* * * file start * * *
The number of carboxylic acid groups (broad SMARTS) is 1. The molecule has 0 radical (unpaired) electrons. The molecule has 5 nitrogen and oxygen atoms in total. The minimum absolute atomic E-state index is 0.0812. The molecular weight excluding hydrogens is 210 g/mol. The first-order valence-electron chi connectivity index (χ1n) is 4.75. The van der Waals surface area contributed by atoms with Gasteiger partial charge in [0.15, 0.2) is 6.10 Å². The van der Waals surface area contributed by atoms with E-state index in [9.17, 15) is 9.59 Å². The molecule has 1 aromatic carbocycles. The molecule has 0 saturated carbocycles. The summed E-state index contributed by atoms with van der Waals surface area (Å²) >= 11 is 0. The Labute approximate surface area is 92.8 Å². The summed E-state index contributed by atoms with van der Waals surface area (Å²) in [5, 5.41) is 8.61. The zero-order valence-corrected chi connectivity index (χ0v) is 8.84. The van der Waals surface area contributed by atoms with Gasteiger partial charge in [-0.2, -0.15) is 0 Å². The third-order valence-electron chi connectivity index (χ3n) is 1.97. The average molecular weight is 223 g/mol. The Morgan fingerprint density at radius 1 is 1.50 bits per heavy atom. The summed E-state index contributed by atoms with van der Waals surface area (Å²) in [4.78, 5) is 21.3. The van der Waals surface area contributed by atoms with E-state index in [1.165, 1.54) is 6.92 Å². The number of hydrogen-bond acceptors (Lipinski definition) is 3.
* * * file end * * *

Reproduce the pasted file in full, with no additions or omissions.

The number of carboxylic acid groups (broad SMARTS) is 1. The molecule has 0 radical (unpaired) electrons. The molecule has 5 nitrogen and oxygen atoms in total. The minimum absolute atomic E-state index is 0.0812. The molecular weight excluding hydrogens is 210 g/mol. The first-order valence-electron chi connectivity index (χ1n) is 4.75. The van der Waals surface area contributed by atoms with Gasteiger partial charge in [0.15, 0.2) is 6.10 Å². The van der Waals surface area contributed by atoms with E-state index in [9.17, 15) is 9.59 Å². The molecule has 1 aromatic carbocycles. The molecule has 0 saturated carbocycles. The summed E-state index contributed by atoms with van der Waals surface area (Å²) >= 11 is 0. The Labute approximate surface area is 92.8 Å². The summed E-state index contributed by atoms with van der Waals surface area (Å²) in [5, 5.41) is 8.61. The zero-order valence-corrected chi connectivity index (χ0v) is 8.84. The van der Waals surface area contributed by atoms with Gasteiger partial charge in [-0.2, -0.15) is 0 Å². The third-order valence-electron chi connectivity index (χ3n) is 1.97. The average molecular weight is 223 g/mol. The Morgan fingerprint density at radius 1 is 1.50 bits per heavy atom. The summed E-state index contributed by atoms with van der Waals surface area (Å²) in [4.78, 5) is 21.3. The van der Waals surface area contributed by atoms with E-state index in [1.165, 1.54) is 6.92 Å². The number of hydrogen-bond acceptors (Lipinski definition) is 3.